A new concept for the treatment of cancer

Crystal structure of human MTH1 in complex with a key inhibitor.<br />Source: Stockholm University, Prof. Pal Stenmark.

Crystal structure of human MTH1 in complex with a key inhibitor.
Source: Stockholm University, Prof. Pal Stenmark.

A team of researchers from five Swedish universities has identified a new way to treat cancer. They present their concept in the journal „Nature“. It is based on inhibiting a specific enzyme called MTH1. Cancer cells, unlike normal cells, need MTH1 to survive. Without this enzyme, oxidized nucleotides are incorporated into DNA, resulting in lethal DNA double-strand breaks in the cancer cells. The research group at Stockholm University has determined the structure of MTH1 based on diffraction measurements at HZB´s MX-beamline at BESSY II. These detailed structural studies are important for the development of efficient inhibitors targeting MTH1.

In recent decades, the development of new anticancer agents focused on targeting specific genetic defects in cancer cells. These often are effective initially, but later cause trouble due to emerging rapid resistance. In the current study, the researchers present a general enzymatic activity that all cancers tested rely on and that seems to be independent of the genetic changes found in specific cancers. The research team shows that all the investigated cancer tumours need the MTH1 enzyme to survive. In this respect, cancer cells differ from normal cells, which do not need this enzyme.

“The concept is built on the fact that cancer cells have an altered metabolism, resulting in oxidation of nucleotide building blocks,” says Thomas Helleday, professor at Karolinska Institutet, who leads the study: "MTH1 repairs the oxidized building blocks, preventing the oxidative stress from being incorporated into DNA and becoming DNA damage. This allows replication in cancer cells so they can divide and multiply. With an MTH1 inhibitor, the enzyme is blocked and damaged nucleotides enter DNA, causing damage and killing cancer cells."

Normal cells do not need MTH1 as they have regulated metabolism preventing damage of nucleotide building blocks. Finding a general enzymatic activity required only for cancer cells to survive opens up a whole new way of treating cancer.

Original publication:
“MTH1 inhibition kills cancer by preventing sanitation of the dNTP pool”, Helge Gad, Tobias Koolmeister, Ann-Sofie Jemth et al., Nature, online 2 April 2014, doi: 10.1038/nature13181. http://dx.doi.org/10.1038/nature13181.
“Stereospecific targeting of MTH1 by (S)-crizotinib as anticancer strategy”, Kilian V. M. Huber, Eidarus Salah, Branka Radic et al., Nature, online 2 April 2014, doi: 10.1038/nature13194. http://dx.doi.org/10.1038/nature13194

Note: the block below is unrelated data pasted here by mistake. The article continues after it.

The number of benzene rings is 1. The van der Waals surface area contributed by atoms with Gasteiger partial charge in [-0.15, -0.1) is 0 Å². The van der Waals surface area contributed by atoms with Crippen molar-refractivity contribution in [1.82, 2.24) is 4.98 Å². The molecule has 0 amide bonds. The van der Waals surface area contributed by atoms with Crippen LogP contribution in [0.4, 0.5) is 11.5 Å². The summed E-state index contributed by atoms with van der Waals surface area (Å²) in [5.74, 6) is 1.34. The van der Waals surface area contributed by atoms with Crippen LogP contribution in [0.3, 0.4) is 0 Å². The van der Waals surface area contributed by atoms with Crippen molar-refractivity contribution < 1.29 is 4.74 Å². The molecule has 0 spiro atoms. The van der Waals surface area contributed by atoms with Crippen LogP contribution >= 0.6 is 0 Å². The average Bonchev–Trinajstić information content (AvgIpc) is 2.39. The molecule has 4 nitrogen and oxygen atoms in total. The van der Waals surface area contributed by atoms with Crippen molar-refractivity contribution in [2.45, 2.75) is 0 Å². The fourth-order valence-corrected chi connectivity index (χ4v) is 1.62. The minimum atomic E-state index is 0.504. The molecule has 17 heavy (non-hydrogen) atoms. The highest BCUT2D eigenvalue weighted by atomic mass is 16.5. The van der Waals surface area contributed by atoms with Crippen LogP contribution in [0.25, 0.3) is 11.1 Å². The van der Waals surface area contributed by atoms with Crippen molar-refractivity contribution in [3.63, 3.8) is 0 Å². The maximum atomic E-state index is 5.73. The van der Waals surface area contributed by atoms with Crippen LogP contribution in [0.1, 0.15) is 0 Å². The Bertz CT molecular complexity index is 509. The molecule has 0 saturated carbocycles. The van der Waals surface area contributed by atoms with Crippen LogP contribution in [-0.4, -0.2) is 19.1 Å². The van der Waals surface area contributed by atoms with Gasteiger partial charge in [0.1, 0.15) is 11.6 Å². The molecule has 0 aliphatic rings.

You might also be interested in

  • Freeze casting - a guide to creating hierarchically structured materials
    Science Highlight
    Freeze casting - a guide to creating hierarchically structured materials
    Freeze casting is an elegant, cost-effective manufacturing technique to produce highly porous materials with custom-designed hierarchical architectures, well-defined pore orientation, and multifunctional surface structures. Freeze-cast materials are suitable for many applications, from biomedicine to environmental engineering and energy technologies. An article in "Nature Reviews Methods Primer" now provides a guide to freeze-casting methods that includes an overview on current and future applications and highlights characterization techniques with a focus on X-ray tomoscopy.
  • IRIS beamline at BESSY II extended with nanomicroscopy
    Science Highlight
    IRIS beamline at BESSY II extended with nanomicroscopy
    The IRIS infrared beamline at the BESSY II storage ring now offers a fourth option for characterising materials, cells and even molecules on different length scales. The team has extended the IRIS beamline with an end station for nanospectroscopy and nanoimaging that enables spatial resolutions down to below 30 nanometres. The instrument is also available to external user groups. 

  • A simpler way to inorganic perovskite solar cells
    Science Highlight
    A simpler way to inorganic perovskite solar cells
    Inorganic perovskite solar cells made of CsPbI3 are stable over the long term and achieve good efficiencies. A team led by Prof. Antonio Abate has now analysed surfaces and interfaces of CsPbI3 films, produced under different conditions, at BESSY II. The results show that annealing in ambient air does not have an adverse effect on the optoelectronic properties of the semiconductor film, but actually results in fewer defects. This could further simplify the mass production of inorganic perovskite solar cells.